New England Regional Genealogy Conference (NERGC)

This year, I am planning on attending my first genealogy conference. The speakers and their topics look awesome and for someone who wants to make a career out of genealogy, it’s a must. Networking is a high priority across the board. This led me to a simultaneous decision to attend the next meeting for Massachusetts Society of Genealogists (MSOG). I have become much more interested in these genealogical organizations since volunteering for the General Society of Mayflower Descendants.

Looking forward to studying my ancestors after a short hiatus.

Society Publications are Important Sources for Genealogists

While working on the history of the Winslow House, a main body of sources that i need to mine for data is the Mayflower Quarterly. This publication is made by General Society of Mayflower Descendants and is printed tri-monthly. While reading statements made by the Mayflower Society House Committee (also known as Plymouth Committee), I found myself reading the reports of the Historian General. In most cases, these reports pertain to the quality of membership applications and in some cases they feel it necessary to establish guidelines for lineage papers. Other information that would be of interest to genealogists are corrections in the society’s genealogical data. The Historian General’s job is to assess proof and therefore some ancestors are occasionally re-identified.

This has been a fun volunteer research project. I am looking forward to getting back to my own ancestors next week.

1919 Illinois Obituary Identifies Daughenbaugh Siblings

We as genealogists are grateful that our ancestors put in the extra money to publish obituaries that list living relatives. An anonymous user transcribed the obituary of Elizabeth Daughenbaugh Carson and posted it on roots back in 2010

“[ILWAYNE] Daugenbaugh/Carson Obituary”

Decatur, IL “Herald” Thursday, September 25, 1919, page 3, column 7

Elizabeth Carson Dies Here Wednesday

Had Been a Resident of Decatur for Eight years; Ill Only Since Monday.

Elizabeth, wife of William Carson, 2083 North Main street, died in the  
family home Wednesday afternoon at 4:30 o’clock. She had been in failing  
health for many months but acutely ill only since Monday. With her family she 
had been a resident of Decatur for the last eight years.

Elizabeth Daughenbaugh was born in Armstrong county, Pa., Dec. 7, 1852.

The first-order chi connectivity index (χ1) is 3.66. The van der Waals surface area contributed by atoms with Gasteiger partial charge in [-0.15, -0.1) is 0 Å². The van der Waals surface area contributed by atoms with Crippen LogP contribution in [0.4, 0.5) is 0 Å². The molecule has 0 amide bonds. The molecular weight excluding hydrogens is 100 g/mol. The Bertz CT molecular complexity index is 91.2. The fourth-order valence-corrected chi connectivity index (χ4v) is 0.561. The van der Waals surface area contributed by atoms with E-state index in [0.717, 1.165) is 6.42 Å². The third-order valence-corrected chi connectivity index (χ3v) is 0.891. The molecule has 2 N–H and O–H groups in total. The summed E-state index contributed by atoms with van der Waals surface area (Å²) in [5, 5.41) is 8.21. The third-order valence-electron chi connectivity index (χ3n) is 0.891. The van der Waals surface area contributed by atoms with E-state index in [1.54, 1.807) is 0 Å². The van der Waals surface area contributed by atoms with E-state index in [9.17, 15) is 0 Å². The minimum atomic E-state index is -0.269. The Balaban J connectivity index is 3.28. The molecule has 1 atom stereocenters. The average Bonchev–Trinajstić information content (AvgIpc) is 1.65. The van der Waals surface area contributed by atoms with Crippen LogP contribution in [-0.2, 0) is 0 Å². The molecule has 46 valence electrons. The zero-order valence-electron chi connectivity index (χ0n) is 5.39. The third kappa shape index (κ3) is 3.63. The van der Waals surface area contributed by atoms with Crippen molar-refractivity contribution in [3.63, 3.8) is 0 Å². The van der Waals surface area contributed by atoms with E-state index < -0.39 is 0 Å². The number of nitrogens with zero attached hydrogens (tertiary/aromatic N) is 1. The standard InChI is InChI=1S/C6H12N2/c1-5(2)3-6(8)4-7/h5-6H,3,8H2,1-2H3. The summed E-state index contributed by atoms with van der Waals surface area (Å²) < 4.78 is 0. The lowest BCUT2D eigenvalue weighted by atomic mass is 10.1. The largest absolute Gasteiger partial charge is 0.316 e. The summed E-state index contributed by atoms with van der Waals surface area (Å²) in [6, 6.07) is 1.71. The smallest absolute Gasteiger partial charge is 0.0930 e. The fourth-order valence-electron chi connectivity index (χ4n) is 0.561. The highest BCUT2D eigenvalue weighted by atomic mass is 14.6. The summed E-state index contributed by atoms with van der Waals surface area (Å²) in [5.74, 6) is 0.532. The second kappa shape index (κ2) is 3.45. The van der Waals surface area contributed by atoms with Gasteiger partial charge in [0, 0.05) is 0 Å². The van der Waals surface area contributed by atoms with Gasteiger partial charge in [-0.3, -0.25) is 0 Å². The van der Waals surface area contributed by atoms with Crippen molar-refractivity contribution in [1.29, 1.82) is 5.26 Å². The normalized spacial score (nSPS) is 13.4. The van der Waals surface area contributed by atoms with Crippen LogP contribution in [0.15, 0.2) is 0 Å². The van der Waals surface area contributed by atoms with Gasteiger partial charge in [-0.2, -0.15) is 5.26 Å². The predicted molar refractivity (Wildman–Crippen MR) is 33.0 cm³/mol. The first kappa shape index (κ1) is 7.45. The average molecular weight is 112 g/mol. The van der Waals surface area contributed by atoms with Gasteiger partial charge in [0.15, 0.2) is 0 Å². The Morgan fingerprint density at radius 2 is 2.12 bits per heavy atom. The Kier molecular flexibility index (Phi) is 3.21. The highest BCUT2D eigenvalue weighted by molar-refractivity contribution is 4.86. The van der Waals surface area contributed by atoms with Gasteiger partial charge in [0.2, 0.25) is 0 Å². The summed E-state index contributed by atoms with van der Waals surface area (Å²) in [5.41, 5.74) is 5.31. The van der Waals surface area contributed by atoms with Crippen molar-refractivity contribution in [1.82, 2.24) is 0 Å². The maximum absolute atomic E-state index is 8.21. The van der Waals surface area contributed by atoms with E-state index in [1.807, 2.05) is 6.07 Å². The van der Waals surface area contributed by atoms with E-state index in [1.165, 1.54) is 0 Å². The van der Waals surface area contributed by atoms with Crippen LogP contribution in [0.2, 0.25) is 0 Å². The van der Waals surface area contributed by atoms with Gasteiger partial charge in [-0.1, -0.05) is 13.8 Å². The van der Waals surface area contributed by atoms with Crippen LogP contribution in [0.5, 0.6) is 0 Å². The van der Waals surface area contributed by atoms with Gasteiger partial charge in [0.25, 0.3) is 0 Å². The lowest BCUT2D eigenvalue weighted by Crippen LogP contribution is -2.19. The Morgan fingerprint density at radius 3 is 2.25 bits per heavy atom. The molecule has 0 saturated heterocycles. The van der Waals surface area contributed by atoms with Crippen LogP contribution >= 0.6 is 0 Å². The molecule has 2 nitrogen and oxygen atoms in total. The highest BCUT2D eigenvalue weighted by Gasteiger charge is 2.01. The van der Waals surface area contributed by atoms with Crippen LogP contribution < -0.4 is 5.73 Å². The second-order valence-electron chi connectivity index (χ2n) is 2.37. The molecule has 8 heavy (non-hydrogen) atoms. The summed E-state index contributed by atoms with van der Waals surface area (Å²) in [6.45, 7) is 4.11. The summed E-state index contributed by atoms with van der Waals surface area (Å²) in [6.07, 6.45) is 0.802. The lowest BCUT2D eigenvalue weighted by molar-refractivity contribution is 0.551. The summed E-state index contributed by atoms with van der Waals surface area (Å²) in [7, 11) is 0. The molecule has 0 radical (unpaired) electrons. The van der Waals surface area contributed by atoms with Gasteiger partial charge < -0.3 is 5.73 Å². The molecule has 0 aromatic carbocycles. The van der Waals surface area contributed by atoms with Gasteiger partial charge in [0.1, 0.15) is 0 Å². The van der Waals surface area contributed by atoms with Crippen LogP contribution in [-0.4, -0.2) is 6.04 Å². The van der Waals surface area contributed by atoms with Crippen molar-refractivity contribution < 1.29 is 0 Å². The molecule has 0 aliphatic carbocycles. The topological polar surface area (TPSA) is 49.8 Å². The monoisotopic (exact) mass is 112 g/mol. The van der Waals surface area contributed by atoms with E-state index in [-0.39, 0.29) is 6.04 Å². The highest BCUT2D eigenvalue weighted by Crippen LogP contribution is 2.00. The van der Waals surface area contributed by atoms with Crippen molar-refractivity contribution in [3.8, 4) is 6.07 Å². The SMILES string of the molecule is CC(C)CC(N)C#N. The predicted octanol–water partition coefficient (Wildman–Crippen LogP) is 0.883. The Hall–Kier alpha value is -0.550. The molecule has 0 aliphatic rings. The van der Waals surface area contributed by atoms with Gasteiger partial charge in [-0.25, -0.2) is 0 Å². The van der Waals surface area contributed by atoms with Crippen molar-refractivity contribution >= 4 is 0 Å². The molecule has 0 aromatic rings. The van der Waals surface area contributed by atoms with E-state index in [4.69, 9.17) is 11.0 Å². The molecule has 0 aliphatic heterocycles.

She was married to William Carson in Wayne county, Ill.; 42 years ago. The 
surviving members of the family in addition to her husband are her two 
sons, Joseph W. and Richard E. Carson of Decatur, and one step-daughter, Mrs. 
Ida Tuggle, of Macon. Her surviving brothers and sisters are Martin  
Daughenbaugh of Springfield; William Daughenbaugh of Cisne, and J.E. Daughenbaugh 
of Larned, Kans., her sisters: are Mrs. Margaret Jackson of Little Rock
Ark.; Mrs. Mollie Dingman of Niantic; and Mrs. J.W. Williams of Riverside,  
Cal. Mrs. Carson was a member of the Congregational church. The time of the 
funeral has not been announced but it probably be Friday.

Source: Online Message Board, “[ILWAYNE] Daughenbaugh/Carson Obituary,” 11 Apr 2010, IL-WAYNE-L Archives. Obituary is transcribed by anonymous author (e-mail listed only) and is recorded from The Herald (Decatur, Illinois), Thursday 25 Sep 1919, page 3, column 7. [font stylization added]

This source is extremely significant as a source of proof. It identifies all six living siblings, their current residence, and what maiden name the women took. Mrs J.W. Williams’ real name is Mary Anne Daugenbaugh and she is my 3x great-grandmother.

There are now plenty of leads to follow!

Copyright (c) 2015 by Jake Fletcher

Olswang Vital Records

Jake Fletcher:

Always check for cemetery records. After receiving copies of the death records, an important clue would lead me to more genealogical sources of the Olswang family. Margaret Olswang’s death record said she was buried in “Montefiore Cemetery, Queens”. Montefiore Cemetery is a large Jewish Cemetery on Long Island and has a well kept website. Most valuable to genealogists is the searchable database of tombstones. In one search, the Olswang Family was located.